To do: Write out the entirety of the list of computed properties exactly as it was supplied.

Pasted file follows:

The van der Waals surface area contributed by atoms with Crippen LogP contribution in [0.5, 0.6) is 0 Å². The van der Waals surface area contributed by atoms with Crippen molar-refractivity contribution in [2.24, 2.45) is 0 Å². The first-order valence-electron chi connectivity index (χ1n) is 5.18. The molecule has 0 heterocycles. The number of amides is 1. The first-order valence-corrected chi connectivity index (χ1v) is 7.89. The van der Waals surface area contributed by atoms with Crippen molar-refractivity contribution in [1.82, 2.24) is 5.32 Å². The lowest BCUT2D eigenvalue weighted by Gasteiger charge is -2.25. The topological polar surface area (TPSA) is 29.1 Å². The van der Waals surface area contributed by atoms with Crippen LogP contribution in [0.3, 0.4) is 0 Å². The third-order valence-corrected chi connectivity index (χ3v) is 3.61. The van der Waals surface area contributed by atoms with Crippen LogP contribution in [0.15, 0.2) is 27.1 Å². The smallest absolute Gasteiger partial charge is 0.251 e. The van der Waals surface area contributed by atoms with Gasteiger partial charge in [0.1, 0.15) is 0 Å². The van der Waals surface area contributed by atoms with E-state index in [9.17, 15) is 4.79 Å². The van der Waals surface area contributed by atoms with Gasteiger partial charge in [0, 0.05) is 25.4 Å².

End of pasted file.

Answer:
The van der Waals surface area contributed by atoms with Crippen LogP contribution in [0.5, 0.6) is 0 Å². The van der Waals surface area contributed by atoms with Crippen molar-refractivity contribution in [2.24, 2.45) is 0 Å². The first-order valence-electron chi connectivity index (χ1n) is 5.18. The molecule has 0 heterocycles. The number of amides is 1. The first-order valence-corrected chi connectivity index (χ1v) is 7.89. The van der Waals surface area contributed by atoms with Crippen molar-refractivity contribution in [1.82, 2.24) is 5.32 Å². The lowest BCUT2D eigenvalue weighted by Gasteiger charge is -2.25. The topological polar surface area (TPSA) is 29.1 Å². The van der Waals surface area contributed by atoms with Crippen LogP contribution in [0.3, 0.4) is 0 Å². The third-order valence-corrected chi connectivity index (χ3v) is 3.61. The van der Waals surface area contributed by atoms with Crippen LogP contribution in [0.15, 0.2) is 27.1 Å². The smallest absolute Gasteiger partial charge is 0.251 e. The van der Waals surface area contributed by atoms with Gasteiger partial charge in [0.1, 0.15) is 0 Å². The van der Waals surface area contributed by atoms with E-state index in [9.17, 15) is 4.79 Å². The van der Waals surface area contributed by atoms with Gasteiger partial charge in [0, 0.05) is 25.4 Å².